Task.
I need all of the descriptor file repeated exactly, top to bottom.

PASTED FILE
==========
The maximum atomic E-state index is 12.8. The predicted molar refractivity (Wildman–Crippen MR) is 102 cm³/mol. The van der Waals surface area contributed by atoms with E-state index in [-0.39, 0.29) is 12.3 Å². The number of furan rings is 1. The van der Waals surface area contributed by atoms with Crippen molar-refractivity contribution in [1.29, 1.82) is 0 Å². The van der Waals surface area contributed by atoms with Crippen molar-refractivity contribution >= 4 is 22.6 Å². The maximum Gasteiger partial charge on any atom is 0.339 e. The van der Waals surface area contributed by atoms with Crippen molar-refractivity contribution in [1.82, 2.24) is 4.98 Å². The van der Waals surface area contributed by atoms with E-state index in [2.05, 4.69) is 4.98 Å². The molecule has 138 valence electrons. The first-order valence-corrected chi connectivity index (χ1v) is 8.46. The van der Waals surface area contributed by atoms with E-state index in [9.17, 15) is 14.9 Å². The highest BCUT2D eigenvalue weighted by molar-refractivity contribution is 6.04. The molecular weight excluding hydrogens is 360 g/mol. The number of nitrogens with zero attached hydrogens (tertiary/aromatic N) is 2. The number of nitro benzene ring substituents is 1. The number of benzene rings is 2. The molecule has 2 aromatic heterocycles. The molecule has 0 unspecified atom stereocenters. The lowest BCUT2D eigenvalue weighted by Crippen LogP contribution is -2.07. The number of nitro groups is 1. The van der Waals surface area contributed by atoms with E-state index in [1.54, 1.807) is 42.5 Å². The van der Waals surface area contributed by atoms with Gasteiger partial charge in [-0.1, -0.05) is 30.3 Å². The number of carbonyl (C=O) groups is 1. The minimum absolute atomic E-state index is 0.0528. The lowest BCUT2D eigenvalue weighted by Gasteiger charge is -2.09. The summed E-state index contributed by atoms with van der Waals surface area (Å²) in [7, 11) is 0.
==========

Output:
The maximum atomic E-state index is 12.8. The predicted molar refractivity (Wildman–Crippen MR) is 102 cm³/mol. The van der Waals surface area contributed by atoms with E-state index in [-0.39, 0.29) is 12.3 Å². The number of furan rings is 1. The van der Waals surface area contributed by atoms with Crippen molar-refractivity contribution in [1.29, 1.82) is 0 Å². The van der Waals surface area contributed by atoms with Crippen molar-refractivity contribution >= 4 is 22.6 Å². The maximum Gasteiger partial charge on any atom is 0.339 e. The van der Waals surface area contributed by atoms with Crippen molar-refractivity contribution in [1.82, 2.24) is 4.98 Å². The van der Waals surface area contributed by atoms with E-state index in [2.05, 4.69) is 4.98 Å². The molecule has 138 valence electrons. The first-order valence-corrected chi connectivity index (χ1v) is 8.46. The van der Waals surface area contributed by atoms with E-state index in [9.17, 15) is 14.9 Å². The highest BCUT2D eigenvalue weighted by molar-refractivity contribution is 6.04. The molecular weight excluding hydrogens is 360 g/mol. The number of nitrogens with zero attached hydrogens (tertiary/aromatic N) is 2. The number of nitro benzene ring substituents is 1. The number of benzene rings is 2. The molecule has 2 aromatic heterocycles. The molecule has 0 unspecified atom stereocenters. The lowest BCUT2D eigenvalue weighted by Crippen LogP contribution is -2.07. The number of nitro groups is 1. The van der Waals surface area contributed by atoms with E-state index in [1.54, 1.807) is 42.5 Å². The van der Waals surface area contributed by atoms with Gasteiger partial charge in [-0.1, -0.05) is 30.3 Å². The number of carbonyl (C=O) groups is 1. The minimum absolute atomic E-state index is 0.0528. The lowest BCUT2D eigenvalue weighted by Gasteiger charge is -2.09. The summed E-state index contributed by atoms with van der Waals surface area (Å²) in [7, 11) is 0.